Moms are often curious about the term “baby dropping.” Let’s explore what it means when the baby drops in your belly, why it’s important for birth, and what you can expect to feel.
What Does It Mean When The Baby “Drops”?
“Baby dropping” or “lightening” is a term used when your baby moves lower into your pelvis as a preparation for birth. It’s a sign that changes are happening within your body to ready the baby for the birth process.
Why Is It Important for Birth?
This is an important step for many reasons, including:
- Alignment for Birth: When the baby drops, his/her body aligns more closely with the birth canal. This sets the stage for a smooth birth and for the baby to navigate through the pelvis and birth canal during labor.
- Cervical Ripening and Effacement: The pressure of the baby’s head against the cervix can help it to soften, thin (efface), and dilate (open). This is a key part of preparing the cervix for childbirth.
When Does the Baby Drop?
Lightening typically happens a few weeks before you go into labor, especially if this is your first pregnancy. If you’ve given birth before, it might not happen until labor begins.
What Does It Feel Like When the Baby Drops In Your Belly?
Of course, each body is different. But here are some very common experiences you may feel when the baby drops:
- Increased Pelvic Pressure: As the baby’s head moves lower into your pelvis later in pregnancy, you might feel increased pressure in your lower abdomen and pelvic area. This can feel like a heaviness, fullness, or a dull ache that will likely increase after a long day of standing or walking.
- Swelling: You may notice increased swelling and edema in your legs and feet, though you should always consult your doctor if you have significant or rapid swelling during pregnancy. And if you have hemorrhoids or varicose veins in your legs or vulva, you might notice some extra throbbing or discomfort.
- Increased Vaginal Secretions: All this increased pressure causes congestion in the muscous membranes of the vagina, leading it increased secretions.
- Easier Breathing: You may find breathing a bit easier when the baby drops because there’s less pressure on your diaphragm. This often brings relief, especially if you’ve been feeling short of breath.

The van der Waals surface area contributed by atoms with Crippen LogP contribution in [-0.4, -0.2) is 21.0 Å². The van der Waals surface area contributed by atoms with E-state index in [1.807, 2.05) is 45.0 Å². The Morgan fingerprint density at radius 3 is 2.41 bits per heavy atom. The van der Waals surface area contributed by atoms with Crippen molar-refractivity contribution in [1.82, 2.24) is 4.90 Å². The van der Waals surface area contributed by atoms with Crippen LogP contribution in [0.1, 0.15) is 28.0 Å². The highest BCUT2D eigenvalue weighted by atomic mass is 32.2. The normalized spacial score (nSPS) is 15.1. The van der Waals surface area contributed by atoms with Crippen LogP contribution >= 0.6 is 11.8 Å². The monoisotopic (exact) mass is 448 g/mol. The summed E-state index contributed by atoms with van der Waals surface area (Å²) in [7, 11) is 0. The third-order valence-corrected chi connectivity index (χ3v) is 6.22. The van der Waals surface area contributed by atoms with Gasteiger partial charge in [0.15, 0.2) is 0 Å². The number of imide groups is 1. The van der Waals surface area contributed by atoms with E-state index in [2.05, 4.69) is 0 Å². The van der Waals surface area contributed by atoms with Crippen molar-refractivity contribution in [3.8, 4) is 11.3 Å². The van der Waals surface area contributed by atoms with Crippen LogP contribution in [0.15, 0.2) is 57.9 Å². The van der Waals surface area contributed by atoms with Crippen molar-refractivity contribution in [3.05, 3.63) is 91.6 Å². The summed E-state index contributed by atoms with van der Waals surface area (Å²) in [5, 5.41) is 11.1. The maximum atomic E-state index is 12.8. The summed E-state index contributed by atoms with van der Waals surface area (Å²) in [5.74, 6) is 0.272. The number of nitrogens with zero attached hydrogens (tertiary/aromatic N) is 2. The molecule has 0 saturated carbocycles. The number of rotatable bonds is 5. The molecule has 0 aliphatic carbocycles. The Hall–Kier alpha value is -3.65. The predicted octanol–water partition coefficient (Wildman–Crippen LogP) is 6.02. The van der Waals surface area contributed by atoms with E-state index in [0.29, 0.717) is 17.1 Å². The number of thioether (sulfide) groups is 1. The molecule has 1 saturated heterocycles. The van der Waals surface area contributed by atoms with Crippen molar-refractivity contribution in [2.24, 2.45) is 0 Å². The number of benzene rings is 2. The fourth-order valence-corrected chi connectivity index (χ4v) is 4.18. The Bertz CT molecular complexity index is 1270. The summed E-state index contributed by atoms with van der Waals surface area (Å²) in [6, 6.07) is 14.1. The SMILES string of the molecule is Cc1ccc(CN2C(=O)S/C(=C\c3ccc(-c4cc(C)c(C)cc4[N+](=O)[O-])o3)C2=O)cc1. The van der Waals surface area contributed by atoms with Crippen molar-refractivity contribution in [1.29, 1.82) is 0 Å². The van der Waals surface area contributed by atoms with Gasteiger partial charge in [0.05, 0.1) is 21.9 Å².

- More Frequent Urination: With the baby’s head pressing against your bladder, you might feel the need to pee more often.
- Change in Belly Shape: Your belly might appear to be sagging a bit or sitting lower.
- Back Pain: Some women experience back pain due to the baby’s position and the additional pressure it places on the spine and muscles in the back.
- Decrease in Heartburn: If you’ve been struggling with heartburn, you might notice some relief as the baby drops, reducing pressure on your stomach.
- Different Fetal Movements: You may notice a change in how you feel your baby move. The kicks might feel different or be in different areas than before.
What Should You Do?
There’s not much you need to do when baby drops, however, it is a signal that labor is getting closer. With that in mind, you can:
- Prep Physically & Emotionally for Birth: Be sure that you’re well-prepared for labor and birth. If you haven’t done so already, consider enrolling in a high-quality natural childbirth class, like the Kopa Birth® Online Birth Course.
- Keep Moving: Gentle exercise like walking can help relieve any discomfort you might feel as the baby sits lower in your pelvis.
- Practice Core & Pelvic Floor Exercises: Safe core exercises can help strengthen the muscles for birth.
- Rest Well: Make sure to rest and sleep adequately. Baby will be here soon!
- Get some Extra Support: Pregnancy support belts can be a great option to help brace some of baby’s weight. If you feel throbbing pressure in your perineum (vulva and vaginal area), consider buying a perineal support belt.
Kopa Birth’s online birthing classes allow you to prepare for natural childbirth in the comfort of your own home, 24/7. Enroll today in our free online childbirth class to learn more about preparing for natural childbirth.
American College of Obstetricians and Gynecologists (2021). How to Tell When Labor Begins FAQ. Available from: https://www.acog.org/womens-health/faqs/how-to-tell-when-labor-begins
Davidson, M., London, M., Ladewigh, P. (2012). Olds’ Maternal-Newborn Nursing & Women’s Health Across the Lifespan, 9th Edition.